My involvement with issues surrounding maternal and child health began in 1997 when our oldest daughter, Emily, and I traveled to Haiti. It was my first time to visit a developing nation; I was heartbroken and challenged by what I saw and experienced. I will never forget walking the streets of Port-au-Prince, hand-in-hand with my daughter, and being approached by a Haitian mother with a young child on her hip. “Please, please, oh please,” she begged me, “Please, take my child with you.”
I believe her plea was one of loving desperation. Reflecting on the sacrifice his son’s birthmother made in choosing to place her child for adoption, theologian Miroslav Volf writes, “She loved [my son] for his own sake, and therefore would rather suffer his absence if he flourished than enjoy his presence if he languished.”
Mothers and their children should be able to remain together. It is a bond and relationship that is not easily broken. A mother wants to provide the very best for her child, and she will go to great lengths to do so. But, often due to circumstances beyond a woman’s control, mothers around the world feel forced to make a decision between her child’s wellbeing and her familial integrity. I can’t imagine the anguish and heartbreak these women experience feeling incapable of fulfilling their desire to nurture and protect their own. I think of the women who birthed our three youngest daughters; I can’t imagine feeling coerced, whether it be because of extreme poverty, oppressive sexism, or government regulations, to forever separate myself from my child.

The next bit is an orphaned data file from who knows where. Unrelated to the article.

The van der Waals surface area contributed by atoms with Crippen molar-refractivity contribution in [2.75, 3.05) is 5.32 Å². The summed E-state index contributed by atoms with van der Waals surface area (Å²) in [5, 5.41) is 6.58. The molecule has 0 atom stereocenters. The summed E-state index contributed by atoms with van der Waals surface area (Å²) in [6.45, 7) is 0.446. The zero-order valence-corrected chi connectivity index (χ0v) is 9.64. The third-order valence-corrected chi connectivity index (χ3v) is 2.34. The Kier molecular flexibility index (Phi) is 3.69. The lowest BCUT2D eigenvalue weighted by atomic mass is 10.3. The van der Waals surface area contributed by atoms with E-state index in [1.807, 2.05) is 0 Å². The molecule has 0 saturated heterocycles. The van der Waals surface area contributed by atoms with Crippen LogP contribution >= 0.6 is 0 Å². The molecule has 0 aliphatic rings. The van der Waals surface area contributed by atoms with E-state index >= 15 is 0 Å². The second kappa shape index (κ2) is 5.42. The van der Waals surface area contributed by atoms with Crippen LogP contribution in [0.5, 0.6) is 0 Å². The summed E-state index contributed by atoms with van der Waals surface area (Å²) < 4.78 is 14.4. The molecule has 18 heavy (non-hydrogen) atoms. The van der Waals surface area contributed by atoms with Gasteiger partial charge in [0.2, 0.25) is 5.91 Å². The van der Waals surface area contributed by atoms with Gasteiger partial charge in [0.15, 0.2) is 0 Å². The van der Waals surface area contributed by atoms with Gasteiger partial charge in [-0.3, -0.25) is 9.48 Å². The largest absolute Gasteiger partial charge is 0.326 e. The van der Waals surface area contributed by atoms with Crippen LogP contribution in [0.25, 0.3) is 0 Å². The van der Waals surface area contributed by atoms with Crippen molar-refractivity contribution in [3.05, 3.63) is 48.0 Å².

Until that moment in 1997, paralyzing poverty and the subsequent issues rooted within were stories I heard about in the news. But on the streets of Port-au-Prince, I looked into the eyes of another mother, her narrative of anguish and helplessness abruptly interrupting mine. As a result of our trip to Haiti, a seed was planted in my heart that eventually grew into the non-profit we now call Show Hope.
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SOURCE: The Christian Post